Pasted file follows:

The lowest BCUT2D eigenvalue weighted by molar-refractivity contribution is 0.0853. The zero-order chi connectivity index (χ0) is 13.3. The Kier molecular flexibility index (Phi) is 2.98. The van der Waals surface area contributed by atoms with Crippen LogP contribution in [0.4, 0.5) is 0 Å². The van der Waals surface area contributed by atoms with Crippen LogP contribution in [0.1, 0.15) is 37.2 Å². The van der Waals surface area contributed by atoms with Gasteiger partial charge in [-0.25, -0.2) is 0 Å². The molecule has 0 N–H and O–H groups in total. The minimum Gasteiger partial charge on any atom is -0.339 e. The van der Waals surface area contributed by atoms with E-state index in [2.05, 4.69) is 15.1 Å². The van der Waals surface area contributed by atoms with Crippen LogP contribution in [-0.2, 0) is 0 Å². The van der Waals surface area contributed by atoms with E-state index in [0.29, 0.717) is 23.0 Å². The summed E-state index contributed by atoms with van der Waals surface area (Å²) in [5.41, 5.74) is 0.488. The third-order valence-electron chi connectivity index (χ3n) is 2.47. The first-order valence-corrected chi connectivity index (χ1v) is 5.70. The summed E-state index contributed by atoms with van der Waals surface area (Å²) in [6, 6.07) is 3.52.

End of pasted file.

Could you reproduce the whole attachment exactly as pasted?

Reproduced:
The lowest BCUT2D eigenvalue weighted by molar-refractivity contribution is 0.0853. The zero-order chi connectivity index (χ0) is 13.3. The Kier molecular flexibility index (Phi) is 2.98. The van der Waals surface area contributed by atoms with Crippen LogP contribution in [0.4, 0.5) is 0 Å². The van der Waals surface area contributed by atoms with Crippen LogP contribution in [0.1, 0.15) is 37.2 Å². The van der Waals surface area contributed by atoms with Gasteiger partial charge in [-0.25, -0.2) is 0 Å². The molecule has 0 N–H and O–H groups in total. The minimum Gasteiger partial charge on any atom is -0.339 e. The van der Waals surface area contributed by atoms with E-state index in [2.05, 4.69) is 15.1 Å². The van der Waals surface area contributed by atoms with Crippen LogP contribution in [-0.2, 0) is 0 Å². The van der Waals surface area contributed by atoms with E-state index in [0.29, 0.717) is 23.0 Å². The summed E-state index contributed by atoms with van der Waals surface area (Å²) in [5.41, 5.74) is 0.488. The third-order valence-electron chi connectivity index (χ3n) is 2.47. The first-order valence-corrected chi connectivity index (χ1v) is 5.70. The summed E-state index contributed by atoms with van der Waals surface area (Å²) in [6, 6.07) is 3.52.